“Paradoxically, this pursuit of the very small has led us to construct ever-larger accelerators and detection devices.”
A driving force in science is the pursuit of understanding the ultimate nature of matter and its interactions. Historically, this has led us on a path to smaller and smaller entities: from the elements of the ancient Greeks and the molecules of John Dalton, to atoms and the nucleus of Niels Bohr and Ernest Rutherford, and now to elementary particles such as quarks and gluons, and—most recently—the Higgs boson.
Paradoxically, this pursuit of the very small has led us to construct ever-larger accelerators and detection devices. To see at ever-smaller distances, we must use particle beams of ever- increasing energy, such as those generated by today’s 27-kilometer-diameter ring of superconducting magnets that compose the European Organization for Nuclear Research (CERN) Large Hadron Collider, arguably the most complex device constructed.
Of course, the discoveries themselves have had tremendous payoffs. Our deep understanding of the quantum world of atoms and atomic systems has enabled the development of the laser, materials for electronic applications, and designer catalysts and pharmaceuticals, for example. For the future, we dream of quantum computers and teleportation. Science fiction becomes reality.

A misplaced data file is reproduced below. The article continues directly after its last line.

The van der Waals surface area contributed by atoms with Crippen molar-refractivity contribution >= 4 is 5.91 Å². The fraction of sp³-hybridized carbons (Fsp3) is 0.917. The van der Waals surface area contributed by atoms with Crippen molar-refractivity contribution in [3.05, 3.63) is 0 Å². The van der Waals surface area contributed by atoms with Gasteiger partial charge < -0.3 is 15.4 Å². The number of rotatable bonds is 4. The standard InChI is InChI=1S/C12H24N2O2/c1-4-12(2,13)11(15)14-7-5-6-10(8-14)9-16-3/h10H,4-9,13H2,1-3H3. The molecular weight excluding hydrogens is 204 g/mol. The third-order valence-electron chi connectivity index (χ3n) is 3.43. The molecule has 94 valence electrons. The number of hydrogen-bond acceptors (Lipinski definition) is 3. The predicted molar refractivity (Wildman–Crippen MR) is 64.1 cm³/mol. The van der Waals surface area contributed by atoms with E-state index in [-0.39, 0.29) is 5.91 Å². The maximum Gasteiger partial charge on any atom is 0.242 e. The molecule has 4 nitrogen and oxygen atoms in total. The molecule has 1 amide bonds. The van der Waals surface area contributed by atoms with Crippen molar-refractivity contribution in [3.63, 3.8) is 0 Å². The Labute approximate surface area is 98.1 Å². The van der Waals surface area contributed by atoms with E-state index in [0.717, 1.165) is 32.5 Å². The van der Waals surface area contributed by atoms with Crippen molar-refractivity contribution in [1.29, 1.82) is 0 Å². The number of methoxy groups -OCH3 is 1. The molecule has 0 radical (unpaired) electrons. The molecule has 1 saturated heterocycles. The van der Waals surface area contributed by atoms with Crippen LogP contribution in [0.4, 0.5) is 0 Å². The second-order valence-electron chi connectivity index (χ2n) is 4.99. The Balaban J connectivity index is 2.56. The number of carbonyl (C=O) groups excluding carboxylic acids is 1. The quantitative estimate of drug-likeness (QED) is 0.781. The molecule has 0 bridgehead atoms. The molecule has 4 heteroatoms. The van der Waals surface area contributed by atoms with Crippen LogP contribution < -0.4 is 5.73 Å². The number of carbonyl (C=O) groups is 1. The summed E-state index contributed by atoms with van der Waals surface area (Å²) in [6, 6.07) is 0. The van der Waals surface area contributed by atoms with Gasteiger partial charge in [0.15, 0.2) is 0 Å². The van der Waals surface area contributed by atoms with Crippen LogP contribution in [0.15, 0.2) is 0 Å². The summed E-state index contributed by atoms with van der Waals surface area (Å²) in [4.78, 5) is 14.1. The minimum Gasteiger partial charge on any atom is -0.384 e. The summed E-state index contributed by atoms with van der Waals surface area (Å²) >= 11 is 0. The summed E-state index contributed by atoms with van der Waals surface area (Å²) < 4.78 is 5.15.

The technologies developed in the evolution of increasingly powerful accelerators and more sophisticated detection systems have found widespread applications outside basic science. The superconducting magnets developed and produced for the first time on an industrial scale for Fermilab’s Tevatron now find common use in magnetic resonance imaging scanners. Novel imaging techniques beyond old-fashioned photographic emulsions are common in medical diagnostics and surgery. The World Wide Web was created at CERN so that scientists in global collaborations could work together more effectively. Thus, the overall goal of scientific discovery has motivated and underwritten the development of new technologies of enormous benefit to us all.
Beyond the “what” of scientific discovery and the “how” of the technologies needed to accomplish the goals, a third and perhaps most important piece of the enterprise is the “who”—the people.
Vannevar Bush, celebrated American engineer and science administrator, characterized scientific research in his seminal report “Science—the Endless Frontier” and cast the enterprise as one of exploration and discovery, one that can motivate and inspire those individuals who engage in it. They are challenged by the unknown and by problems for which there are no clear solutions. So, in addition to the knowledge gained, this research becomes a kind of gymnasium for the mind where intellectual muscles and problem-solving skill sets are developed.
The participants in this enterprise, particularly students, have shown time and time again how the skills they have developed can be applied in many diverse areas outside science itself. They bring together critical and logical thinking with analytical, communication, and collaborative ability so necessary in the world today. Examples of successes are to be found in the worlds of computers and data science, in energy and climate science, in business and finance, in the arts and music, and even in politics and government. This, I believe, is the biggest payoff of all.